Thanks for the pointer. I personally wouldn't use that system due to security concerns. The only reason I am okay with entering my ATM PIN into arbitrary POS terminals is that transactions in the traditional banking system are all reversible. Obviously not the case with Bitcoin, so I wouldn't go around giving merchant equipment the ability to sign Bitcoin transactions on my behalf. The transaction needs to be signed by my own device, with no possibility for skimming. A smart card could only meet that requirement if it could be programmed to understand the Bitcoin transaction format and if it had some way of asking the user directly to verify the transaction destination and amount. That would require a pretty advanced smart card, and in turn that would cripple the adoption rate of the technology, probably fatally so.

I'm pretty certain that the path forward must be intercompatible with the path forged to date. It must be possible for customers to pay merchants by scanning a QR code using a Bitcoin wallet app on their smartphones or by using an SMS-based wallet service. That means the payment slip from the merchant must include a QR code, or (in the near future) the merchant's NFC-enabled POS terminal must support transmitting a Bitcoin address over NFC.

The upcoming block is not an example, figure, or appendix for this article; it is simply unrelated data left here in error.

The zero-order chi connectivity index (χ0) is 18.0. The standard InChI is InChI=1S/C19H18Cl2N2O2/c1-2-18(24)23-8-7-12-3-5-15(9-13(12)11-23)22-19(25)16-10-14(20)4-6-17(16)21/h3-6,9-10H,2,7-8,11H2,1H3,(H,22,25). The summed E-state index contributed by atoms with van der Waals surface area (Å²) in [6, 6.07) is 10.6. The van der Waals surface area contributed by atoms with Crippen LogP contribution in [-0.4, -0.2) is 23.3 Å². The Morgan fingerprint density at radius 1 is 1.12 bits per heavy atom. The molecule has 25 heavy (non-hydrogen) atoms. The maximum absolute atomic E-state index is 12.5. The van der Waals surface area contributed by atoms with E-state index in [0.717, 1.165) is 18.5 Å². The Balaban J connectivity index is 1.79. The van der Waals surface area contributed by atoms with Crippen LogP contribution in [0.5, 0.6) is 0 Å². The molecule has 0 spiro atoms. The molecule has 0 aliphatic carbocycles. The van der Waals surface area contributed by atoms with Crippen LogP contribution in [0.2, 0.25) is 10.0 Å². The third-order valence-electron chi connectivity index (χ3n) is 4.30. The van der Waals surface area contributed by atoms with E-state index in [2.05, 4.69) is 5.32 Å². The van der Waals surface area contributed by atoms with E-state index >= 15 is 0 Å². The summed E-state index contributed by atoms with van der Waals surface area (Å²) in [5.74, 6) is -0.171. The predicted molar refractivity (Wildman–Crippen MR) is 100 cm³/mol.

I'm curious if you could work on the NFC-POS side for linkage to Ellet or bitcoincard.org?  Bitcoincard (if they ever get off the ground) uses NFC,...I think.

edit:

I realize mass adoption is one thing, but I'd love to have a bitcoincard and sign a tx from a table in my fav mex restaurant.

For the POS, how would you work blockchain awareness in to the POS?  I'm assuming the POS system would need near instantaneous knowledge of balances.

More to the point
http://www.quora.com/Can-Radiant-Systems-Aloha-POS-integrate-with-3rd-party-web-based-applications-If-yes-how
whitslack
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July 02, 2012, 09:54:05 PM
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I'm curious if you could work on the NFC-POS side for linkage to Ellet or bitcoincard.org?  Bitcoincard (if they ever get off the ground) uses NFC,...I think.